groovy-users mailing list archives

Site index · List index
Message view « Date » · « Thread »
Top « Date » · « Thread »
From Henrik Martin <hen...@netgate.net>
Subject Re: What am I missing with this Elvis operator expression?
Date Mon, 11 Apr 2016 23:27:09 GMT
Sure, it makes sense. I guess my confusion originated in other uses with 
Strings. Like this:

foo = 'hello'
foo = foo ?: 'goodbye' // foo == 'hello'

where foo ends up being set to 'hello'. I guess a String as the left 
hand side expression of the Elvis operator evaluates to itself instead 
of boolean true. While it seems to be true that if it's null, it's the 
same as false? Like this:

foo = null
foo = foo ?: 'goodbye'  // foo == 'goodbye'

So a null reference is equivalent to boolean false. I guess that makes 
sense. The cases that surprise me the most are these:

foo = '' // empty string
foo = foo ?: 'goodbye' // foo == 'goodbye'

and

foo = ' ' // single space
foo = foo ?: 'goodbye' // foo = ' '

I guess I should RTFM a little more thoroughly :-)

-H

On 4/12/16 12:54 AM, Tankerbay wrote:
> Well, you seem to know what's happening.
> sleepFor = sleepFor > 0 ?: 10
> is equivalent to:
> sleepFor = (sleepFor > 0 ) ?: 10
>
> So the entire expression (sleepFor > 0) is evaluated and, if found to 
> be true, returned as the result of the elvis expression.
>
> Elvis operator like this:
> Z = X ?: Default
> is equivalent to:
> Z = X ? X : Default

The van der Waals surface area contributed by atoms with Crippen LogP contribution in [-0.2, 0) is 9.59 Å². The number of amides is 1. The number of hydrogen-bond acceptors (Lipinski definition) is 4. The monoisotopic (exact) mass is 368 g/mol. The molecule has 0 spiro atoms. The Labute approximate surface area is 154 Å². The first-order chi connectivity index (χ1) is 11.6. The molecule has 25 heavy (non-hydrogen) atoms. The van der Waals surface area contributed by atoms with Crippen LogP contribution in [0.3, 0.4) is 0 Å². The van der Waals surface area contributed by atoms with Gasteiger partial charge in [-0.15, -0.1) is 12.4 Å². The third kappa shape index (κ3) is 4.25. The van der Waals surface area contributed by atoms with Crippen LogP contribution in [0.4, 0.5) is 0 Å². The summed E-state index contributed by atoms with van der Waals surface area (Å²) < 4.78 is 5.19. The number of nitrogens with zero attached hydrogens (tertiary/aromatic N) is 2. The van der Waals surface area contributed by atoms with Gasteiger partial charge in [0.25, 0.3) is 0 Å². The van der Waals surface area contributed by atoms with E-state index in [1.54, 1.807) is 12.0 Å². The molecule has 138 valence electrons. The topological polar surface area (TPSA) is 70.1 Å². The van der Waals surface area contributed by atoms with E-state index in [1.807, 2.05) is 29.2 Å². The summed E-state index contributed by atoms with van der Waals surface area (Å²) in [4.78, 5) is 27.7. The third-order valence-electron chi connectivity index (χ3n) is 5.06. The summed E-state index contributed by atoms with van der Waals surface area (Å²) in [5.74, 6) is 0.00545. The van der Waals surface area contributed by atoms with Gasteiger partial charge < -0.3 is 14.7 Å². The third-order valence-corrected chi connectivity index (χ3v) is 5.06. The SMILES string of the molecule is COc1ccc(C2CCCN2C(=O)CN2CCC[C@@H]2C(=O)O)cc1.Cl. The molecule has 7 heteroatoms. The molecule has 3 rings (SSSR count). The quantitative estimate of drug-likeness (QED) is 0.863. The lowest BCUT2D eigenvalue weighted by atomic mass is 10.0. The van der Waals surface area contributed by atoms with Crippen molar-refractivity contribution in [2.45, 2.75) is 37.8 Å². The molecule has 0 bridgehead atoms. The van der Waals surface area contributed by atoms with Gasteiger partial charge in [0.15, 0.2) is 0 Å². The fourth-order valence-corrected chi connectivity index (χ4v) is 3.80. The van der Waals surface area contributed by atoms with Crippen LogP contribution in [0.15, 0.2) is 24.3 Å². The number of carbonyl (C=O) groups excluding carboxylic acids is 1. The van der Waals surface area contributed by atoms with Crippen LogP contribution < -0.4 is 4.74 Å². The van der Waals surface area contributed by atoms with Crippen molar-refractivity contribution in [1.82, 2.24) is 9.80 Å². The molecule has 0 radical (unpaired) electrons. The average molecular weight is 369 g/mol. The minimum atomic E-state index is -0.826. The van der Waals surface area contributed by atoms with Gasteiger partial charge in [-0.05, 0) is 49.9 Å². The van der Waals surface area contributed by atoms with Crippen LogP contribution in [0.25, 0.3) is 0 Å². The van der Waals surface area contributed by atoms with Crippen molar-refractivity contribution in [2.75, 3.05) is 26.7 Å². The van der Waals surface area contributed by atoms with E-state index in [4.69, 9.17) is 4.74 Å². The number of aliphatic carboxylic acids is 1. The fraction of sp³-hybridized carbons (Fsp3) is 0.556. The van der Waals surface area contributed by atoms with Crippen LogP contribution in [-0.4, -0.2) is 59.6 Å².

> not
> Z = X ? (some part of X) : Default
>
>
> On Mon, Apr 11, 2016 at 3:43 PM, Henrik Martin <henrik@netgate.net 
> <mailto:henrik@netgate.net>> wrote:
>
>     And of course I meant to say "... and my println statement prints
>     10", not 910. :-)
>
>     -H
>
>
>     On 4/12/16 12:41 AM, Henrik Martin wrote:
>
>         Greetings. I ran into this little surprise with the Elvis
>         operator today. I guess it must boil down to my
>         misunderstanding of how the operator work. I have a method
>         that tries to calculate a value based on an input. If the
>         input value is set to -1, I'd like to change it to a positive
>         value (which is calculated, but in the test I just hard coded
>         it to 10). In the process of doing so, I ran into a surprise.
>         Here's a Spock test case that illustrates it:
>
>         import spock.lang.Specification
>
>         class ElvisTest extends Specification {
>           def "test"() {
>             setup:
>             def sleepFor = -1
>             sleepFor = sleepFor > 0 ?: 10
>             println sleepFor
>             sleepFor = 972
>             sleepFor = sleepFor > 0 ?: 10
>             println sleepFor
>           }
>         }
>         When sleepFor is initialized to -1, the operator works as I
>         expected it and my println statement prints 910. If I
>         initialize sleepFor to some other value like the one in the
>         test, all of a sudden the result of the Elvis operator is true
>         instead of an integer. I naïvely thought that ?: would yield
>         the numeric value of the sleepFor variable in the left hand
>         expression instead of the boolean result of it (as in sleepFor
>         > 0). What am I missing? In this case, I could always use the
>         Java style of:
>
>         sleepFor = sleepFor > 0 ? sleepFor : 10
>
>         but the whole point of the Elvis operator is brevity, and this
>         behavior was a small surprise to me. Thanks,
>
>         -H
>
>
>


Mime
View raw message